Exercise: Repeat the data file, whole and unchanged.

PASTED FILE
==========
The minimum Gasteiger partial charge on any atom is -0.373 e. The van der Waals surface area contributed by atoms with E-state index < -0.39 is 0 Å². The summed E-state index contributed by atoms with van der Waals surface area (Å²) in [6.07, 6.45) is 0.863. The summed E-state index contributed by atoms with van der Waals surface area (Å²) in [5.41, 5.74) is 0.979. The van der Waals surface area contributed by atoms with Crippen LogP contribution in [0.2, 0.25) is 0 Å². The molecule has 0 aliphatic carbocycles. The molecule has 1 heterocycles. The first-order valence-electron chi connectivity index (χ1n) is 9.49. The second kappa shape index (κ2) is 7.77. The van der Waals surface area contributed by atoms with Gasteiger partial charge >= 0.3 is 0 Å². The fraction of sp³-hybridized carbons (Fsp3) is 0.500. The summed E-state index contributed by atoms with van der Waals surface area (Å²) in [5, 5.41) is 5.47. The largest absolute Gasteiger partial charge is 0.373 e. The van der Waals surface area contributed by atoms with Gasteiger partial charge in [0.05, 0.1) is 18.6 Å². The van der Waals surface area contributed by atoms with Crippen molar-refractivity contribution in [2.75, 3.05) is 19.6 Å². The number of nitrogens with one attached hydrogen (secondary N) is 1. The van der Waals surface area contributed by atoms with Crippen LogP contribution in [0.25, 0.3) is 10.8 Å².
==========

The minimum Gasteiger partial charge on any atom is -0.373 e. The van der Waals surface area contributed by atoms with E-state index < -0.39 is 0 Å². The summed E-state index contributed by atoms with van der Waals surface area (Å²) in [6.07, 6.45) is 0.863. The summed E-state index contributed by atoms with van der Waals surface area (Å²) in [5.41, 5.74) is 0.979. The van der Waals surface area contributed by atoms with Crippen LogP contribution in [0.2, 0.25) is 0 Å². The molecule has 0 aliphatic carbocycles. The molecule has 1 heterocycles. The first-order valence-electron chi connectivity index (χ1n) is 9.49. The second kappa shape index (κ2) is 7.77. The van der Waals surface area contributed by atoms with Gasteiger partial charge >= 0.3 is 0 Å². The fraction of sp³-hybridized carbons (Fsp3) is 0.500. The summed E-state index contributed by atoms with van der Waals surface area (Å²) in [5, 5.41) is 5.47. The largest absolute Gasteiger partial charge is 0.373 e. The van der Waals surface area contributed by atoms with Gasteiger partial charge in [0.05, 0.1) is 18.6 Å². The van der Waals surface area contributed by atoms with Crippen molar-refractivity contribution in [2.75, 3.05) is 19.6 Å². The number of nitrogens with one attached hydrogen (secondary N) is 1. The van der Waals surface area contributed by atoms with Crippen LogP contribution in [0.25, 0.3) is 10.8 Å².